Brought in to drive that growth as Verodin moves past proof-of-concept stage, Potter talks about his strategy for doing this with ChannelBuzz.
Reston VA-based Verodin, whose Security Implementation Platform instruments security infrastructure to test the configuration and effectiveness of the stack’s components, has named former Symantec VP of the Americas Robert Potter as their Chief Revenue Officer. Potter, who has also held senior roles at RSA and Lancope, will head up global sales, partnerships and field operations
Verodin came out of stealth in April 2016, and has brought on board Potter to drive the company out of its proof-of-concept stage and significantly accelerate growth.
“Since we released our platform and established it as a proof-of-concept, the reception has been very significant,” Potter told ChannelBuzz. “We have established sales in the Fortune 200, retail, financial and government. We have also moved from being an interesting technology to something which has proven value. The company will see some great things over the next three to four quarters. Companies are using it not just for its main purpose, to measure the effectiveness of their security stack, but also for auditing, as part of rationalization studies, and automating processes, including training.”
While organizations have used tools like penetration testing on their security infrastructures for years, Potter said that what Verodin does is at another level, and is really differentiated from anything else out there.
“The technology addresses a compelling concern,” he said. “At Symantec, many customers came to me and questioned the efficacy of our products in addressing today’s challenges. One area not being addressed was the ability to truly understand how effective the technologies are. Breaches today in many cases come down to an ineffective configuration. It wasn’t that the technology failed. It was that it wasn’t configured properly.”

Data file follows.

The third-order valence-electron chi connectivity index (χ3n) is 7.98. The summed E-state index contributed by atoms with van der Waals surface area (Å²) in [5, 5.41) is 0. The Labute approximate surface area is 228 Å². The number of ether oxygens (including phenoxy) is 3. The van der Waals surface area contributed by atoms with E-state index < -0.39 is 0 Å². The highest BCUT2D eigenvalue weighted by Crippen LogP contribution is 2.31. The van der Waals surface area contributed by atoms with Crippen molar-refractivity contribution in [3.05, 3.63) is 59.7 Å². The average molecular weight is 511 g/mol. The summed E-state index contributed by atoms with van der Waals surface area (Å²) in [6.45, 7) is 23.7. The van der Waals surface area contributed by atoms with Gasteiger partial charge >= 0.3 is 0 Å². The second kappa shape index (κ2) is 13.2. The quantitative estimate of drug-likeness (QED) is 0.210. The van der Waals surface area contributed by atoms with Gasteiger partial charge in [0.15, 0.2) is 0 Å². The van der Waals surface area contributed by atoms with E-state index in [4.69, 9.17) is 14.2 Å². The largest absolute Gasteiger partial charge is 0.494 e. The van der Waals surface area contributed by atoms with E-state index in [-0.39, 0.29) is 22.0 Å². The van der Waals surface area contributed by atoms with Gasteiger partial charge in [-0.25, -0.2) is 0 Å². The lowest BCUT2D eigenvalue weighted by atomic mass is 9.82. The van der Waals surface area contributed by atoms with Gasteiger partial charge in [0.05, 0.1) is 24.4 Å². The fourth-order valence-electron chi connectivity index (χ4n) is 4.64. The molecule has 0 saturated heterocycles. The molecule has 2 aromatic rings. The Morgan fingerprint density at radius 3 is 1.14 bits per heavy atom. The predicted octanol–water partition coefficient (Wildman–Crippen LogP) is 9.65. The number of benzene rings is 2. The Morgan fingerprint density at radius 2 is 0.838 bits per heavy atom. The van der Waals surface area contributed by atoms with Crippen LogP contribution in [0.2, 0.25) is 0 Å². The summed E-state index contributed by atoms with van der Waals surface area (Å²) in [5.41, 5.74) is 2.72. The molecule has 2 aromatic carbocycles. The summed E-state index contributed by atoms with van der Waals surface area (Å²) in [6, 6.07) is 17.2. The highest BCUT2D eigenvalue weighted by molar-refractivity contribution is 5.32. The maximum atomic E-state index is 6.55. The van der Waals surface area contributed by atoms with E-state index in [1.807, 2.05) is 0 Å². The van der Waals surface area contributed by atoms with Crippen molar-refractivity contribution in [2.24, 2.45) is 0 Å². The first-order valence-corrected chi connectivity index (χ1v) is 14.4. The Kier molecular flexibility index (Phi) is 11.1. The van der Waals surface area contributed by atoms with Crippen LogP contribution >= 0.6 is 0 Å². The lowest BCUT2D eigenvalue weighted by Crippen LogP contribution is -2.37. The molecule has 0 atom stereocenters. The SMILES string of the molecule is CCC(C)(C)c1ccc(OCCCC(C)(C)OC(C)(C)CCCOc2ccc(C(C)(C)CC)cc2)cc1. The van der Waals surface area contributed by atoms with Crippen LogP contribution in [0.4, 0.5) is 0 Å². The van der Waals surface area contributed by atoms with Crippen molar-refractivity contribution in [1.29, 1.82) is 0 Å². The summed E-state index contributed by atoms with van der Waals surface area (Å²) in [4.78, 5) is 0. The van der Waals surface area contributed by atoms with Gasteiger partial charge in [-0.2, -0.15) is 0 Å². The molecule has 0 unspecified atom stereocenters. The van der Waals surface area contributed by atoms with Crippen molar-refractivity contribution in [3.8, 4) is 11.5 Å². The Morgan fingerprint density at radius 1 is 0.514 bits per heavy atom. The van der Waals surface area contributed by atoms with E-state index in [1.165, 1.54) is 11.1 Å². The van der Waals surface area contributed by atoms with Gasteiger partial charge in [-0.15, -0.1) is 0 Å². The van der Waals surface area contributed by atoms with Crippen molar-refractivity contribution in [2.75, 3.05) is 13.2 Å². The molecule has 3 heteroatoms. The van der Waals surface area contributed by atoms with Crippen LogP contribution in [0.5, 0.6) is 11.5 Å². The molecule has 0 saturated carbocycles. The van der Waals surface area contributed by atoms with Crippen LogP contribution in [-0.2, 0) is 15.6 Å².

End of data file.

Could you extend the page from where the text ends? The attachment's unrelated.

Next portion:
Verodin’s technology specifically addresses this.
“Penetration testing is trying to figure out how to get in, and is looking for gaps,” Potter said. “What we do is focus on testing the stack against your expectations of its effectiveness. We both deploy actors internally and attack externally, and report on how your security infrastructure responds to it. By assessing whether network security technologies detect and alert the attack, we provide an instrumentation of effectiveness, as opposed to just seeing if you can get in. Instrumentation continually monitors real techniques and behavior. That to me was very compelling. In my previous roles, I saw that customers value penetration testing and see it as a necessity. However, they typically walked away from those scenarios not understanding what failed. They know something got in, but not what configuration failed to let it get in, and that just isn’t good enough any more.”
Potter emphasized that what Verodin is doing here is distinct in the market.
“We are creating a market segment in instrumentation that is not defined today,” he said. “There is no Gartner Magic Quadrant for it, but customers get it. I have not seen any other companies out there that approach this concept in the same way. The platform has an open interface that allows organizations to identify where you have efficiencies and inefficiencies, and ties them directly to products in the stack. In addition, while all your large security organizations talk about effectiveness, many tie that back into consultants doing health checks. Verodin has automated this process of measuring that environment. I think that’s very unique.”